A Broken Bailout In Cyprus: Foreshadows of a Broken Europe


The Cyprus bailout deal is now official.

Together with the International Monetary Fund, representatives from the European Central Bank and the European Commission just ratified a final rescue package totaling about $13 billion. In return, Cyprian officials are now obligated to install a broad variety of austerity measures, including financial industry reforms and restrictions on private banking transactions.

This deal is a capricious, economically illiterate mess certain to prolong the island’s suffering. It empowers parasitic public officials to pay off sovereign debts by raiding the savings accounts of private citizens. And it also hobbles local industry with intrusive new taxes and fees.

Eurozone officials should have aimed to ensure that any new rules would, over the long term, make the Cyprian economy an attractive place for international investment. The bailout package does little to accomplish such a goal.

For starters, it includes a $9.8 billion “bail in,” largely financed by simply siphoning savings away from affluent private citizens. Depositors with more than $130,000 in Cyprian bank accounts will immediately see 40 percent of their money spirited away, with any additional 20 percent set aside as “buffer” in case public bureaucrats decide they need more.

Meanwhile, cash withdrawals are now indefinitely capped at $390. Daily business transactions are limited to $6,500. Moreover, there’s a $32,500 ceiling for commercial deals approved by the country’s central bank. This brazen spread-the-pain strategy might satisfy the neo-socialist sensibilities of euro zone officials. It might even achieve its ostensible purpose of preventing bank runs and keeping capital on the island.

But it’s a perfectly toxic cocktail from the vantage point of an international investor. Of course, it would have taken several years of sustained fiscal discipline and regulatory reform before anyone would seriously consider injecting financing back into Cyprus. But these new capital controls will snuff out whatever sliver of confidence may have still been left in the Cyprian banking system.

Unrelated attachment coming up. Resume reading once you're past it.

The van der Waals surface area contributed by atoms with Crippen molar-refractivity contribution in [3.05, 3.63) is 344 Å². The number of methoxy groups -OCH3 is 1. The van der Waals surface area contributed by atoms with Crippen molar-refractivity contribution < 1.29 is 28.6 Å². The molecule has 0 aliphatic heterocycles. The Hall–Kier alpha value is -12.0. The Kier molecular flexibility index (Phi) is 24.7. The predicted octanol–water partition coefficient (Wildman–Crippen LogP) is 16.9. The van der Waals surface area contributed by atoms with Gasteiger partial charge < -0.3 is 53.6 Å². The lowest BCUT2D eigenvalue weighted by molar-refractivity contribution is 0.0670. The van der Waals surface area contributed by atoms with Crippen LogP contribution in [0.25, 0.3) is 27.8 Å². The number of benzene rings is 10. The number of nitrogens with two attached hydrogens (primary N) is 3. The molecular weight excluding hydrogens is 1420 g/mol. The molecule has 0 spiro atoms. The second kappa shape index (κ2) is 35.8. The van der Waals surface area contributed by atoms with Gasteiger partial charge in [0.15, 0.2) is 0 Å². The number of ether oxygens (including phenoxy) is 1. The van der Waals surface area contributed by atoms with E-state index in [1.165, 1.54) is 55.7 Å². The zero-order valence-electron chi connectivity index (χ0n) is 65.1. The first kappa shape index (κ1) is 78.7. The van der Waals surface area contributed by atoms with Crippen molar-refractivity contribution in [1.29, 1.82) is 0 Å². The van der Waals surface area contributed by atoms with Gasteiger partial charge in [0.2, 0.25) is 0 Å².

Banks are essential intermediaries of commerce. If they break down — that is, if they can no longer be trusted to honor and protect deposits — so does the market. Ergo, the incentives for international investment collapse.

What’s more, these capital controls are actually outlawed by the EU’s own founding charter. It explicitly states that “all restrictions on the movement of capital between member states and between member states and third countries shall be prohibited,” except in rare instances of “public security.”

This bailout sends the message that EU officials can’t be trusted to follow their own rules. They’ve injected even more uncertainty into the continental economy. The aid package also ratchets up the Cyprian corporate tax rate from 10 percent to 12.5 percent and raises levies on alcohol, tobacco and some other consumer goods.

Pre-bailout, Cyprus’ chief selling point on the international market was its advantageous tax treatment of bank deposits. Savers from all over the world socked their money on the island.

Those savings drove a sprawling, vibrant domestic banking industry, supporting tens of thousands of jobs, including lawyers, tax accountants, bankers, notaries, trustees, IT personnel, and hospitality and administrative staff. The bailout deal is guaranteed to permanently contract the island’s core industry and put these positions in jeopardy.

So, now that EU officials have smothered the Cyprian economy with capital controls and new taxes, how exactly do they expect Cyprus will ever grow out of this mess? Surely, the island nation can’t rely on perpetual handouts from Germany. International investors will have little interest in Cyprus. And the Cyprian government surely won’t jumpstart economic growth – it has already proven itself galactically wasteful and corrupt.

It’s high time for a head check in the European Union. Officials need to radically reformulate their conception of the proper role of government. Banks need to be seen for what they actually are — private companies. They should not be treated as pseudo utilities. They enter into voluntary exchanges with investors, creditors, depositors, and vendors. They deserve neither special treatment nor bailouts.

Meanwhile, public officials driving up sovereign debt should be held to account when that load breeds economic chaos. Public debts should be recouped with cuts in government expenditures. Meddling bureaucrats certainly shouldn’t be empowered to cover the tab they’ve racked up by stealing money from private citizens.

The essential elements for recovery are simple — a far-sighted national regulatory framework conducive to private entrepreneurship and investment. Unless European Union officials recognize this reality, their partnership is destined to fail.

Yuri Vanetik is a principal at Dominion Partners, a private equity real estate firm, and a Lincoln Fellow at the Claremont Institute. He also serves on the national boards of Gen Next (www.gen-next.org) and the Gen Next Foundation (www.gen-nextfoundation.org)

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